Wednesday, March 17, 2010
Odd Thomas - (Book Review)
Lately I have been trying to read work from authors I have either not read from yet or haven’t read from in a while. Odd Thomas is actually the first book I have read of Dean Koontz’s and I’ll admit, this book made me a fan of his practically overnight.
Odd Thomas is the story of a young man, Odd Thomas, who can see dead people. Some come to him and request him to help them pass from this world to the next and some just can’t let go, like Elvis who befriends Odd and rides with him around town. But there’s more than just the dead walking around Pico Mundo, the California town where Odd resides and works as a short-order cook at the Pico Mundo Grille. There are creatures called bodachs (a name that Odd chooses to call them by) that resemble black mass silhouettes whose presence usually foretells of some impending chaos or disaster.
The book opens with Odd being called to bring to justice a man who raped and murdered a young girl. After that, Odd goes to his job at the Pico Mundo Grille and notices bodachs hanging around a man with a creepy smiling disorder. Following the man brings Odd into a tumultuous supernatural storm that forever changes his life and the lives of those close to him.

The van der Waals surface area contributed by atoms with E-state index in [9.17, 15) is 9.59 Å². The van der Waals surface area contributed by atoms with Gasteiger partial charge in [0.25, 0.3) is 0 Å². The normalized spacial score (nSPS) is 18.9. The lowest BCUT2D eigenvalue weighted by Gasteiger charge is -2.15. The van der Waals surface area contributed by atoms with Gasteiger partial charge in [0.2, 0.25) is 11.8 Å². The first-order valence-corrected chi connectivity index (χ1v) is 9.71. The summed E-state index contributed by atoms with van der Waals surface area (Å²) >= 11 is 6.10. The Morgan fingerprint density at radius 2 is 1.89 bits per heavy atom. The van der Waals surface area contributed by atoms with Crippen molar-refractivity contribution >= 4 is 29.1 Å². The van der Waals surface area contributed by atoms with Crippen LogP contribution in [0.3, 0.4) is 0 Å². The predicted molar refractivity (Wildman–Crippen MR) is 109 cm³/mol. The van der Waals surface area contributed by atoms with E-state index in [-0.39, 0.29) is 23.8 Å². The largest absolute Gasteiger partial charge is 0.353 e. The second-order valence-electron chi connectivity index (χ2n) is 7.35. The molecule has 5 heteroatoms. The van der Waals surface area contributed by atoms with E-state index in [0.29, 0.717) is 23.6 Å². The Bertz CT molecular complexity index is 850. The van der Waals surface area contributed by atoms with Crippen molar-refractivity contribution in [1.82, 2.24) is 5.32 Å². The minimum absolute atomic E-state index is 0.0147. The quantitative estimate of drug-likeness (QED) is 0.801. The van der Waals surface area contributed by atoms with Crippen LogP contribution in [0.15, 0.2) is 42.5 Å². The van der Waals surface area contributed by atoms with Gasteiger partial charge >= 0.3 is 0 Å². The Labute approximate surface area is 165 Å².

The book is written from Odd’s point of view in first person narrative and is told as a memoir of sorts of Odd’s adventures during a span of a couple of days. There is humor in the book and yet it has a dark, moody sort of feel to it that really lends itself to the atmosphere surrounding the dead and possibly dying that Odd encounters. I loved Odd’s inner thoughts and his dialogue. Both were very well written and I found myself laughing out loud on more than one occasion.
Odd Thomas is a rich story made richer with the character of Stormy Llewellyn, Odd’s love interest. According to a fortune that was given to them both by a gypsy mummy at a carnival, they are destined to be together forever. She is the perfect counterbalance to Odd’s unpredictable and somewhat questionable behavior and lends some sunshine to the bits of gloominess that surround Odd’s destined career.
I think this book can act as a wonderful catalyst to stir up questions about religion and the afterlife. There is brief mention of reincarnation and the majority of the book hinges on the belief that the dead have the choice whether to move on from our life to the afterlife. The book doesn’t shove any of these beliefs down your throat, simply presents them as character traits and leaves the subjects open for discussion or deeper thought.
After reading this book, which I did at the referral of my brother, I was pleasantly surprised to find that there are at least three others that were written with Odd Thomas: Forever Odd, Brother Odd and Odd Hours. These will indeed be read and reviewed as well. Odd Thomas was a pleasant surprise to read in the midst of the heavy Stephen King novels I am venturing through: Wizard and Glass and The Stand.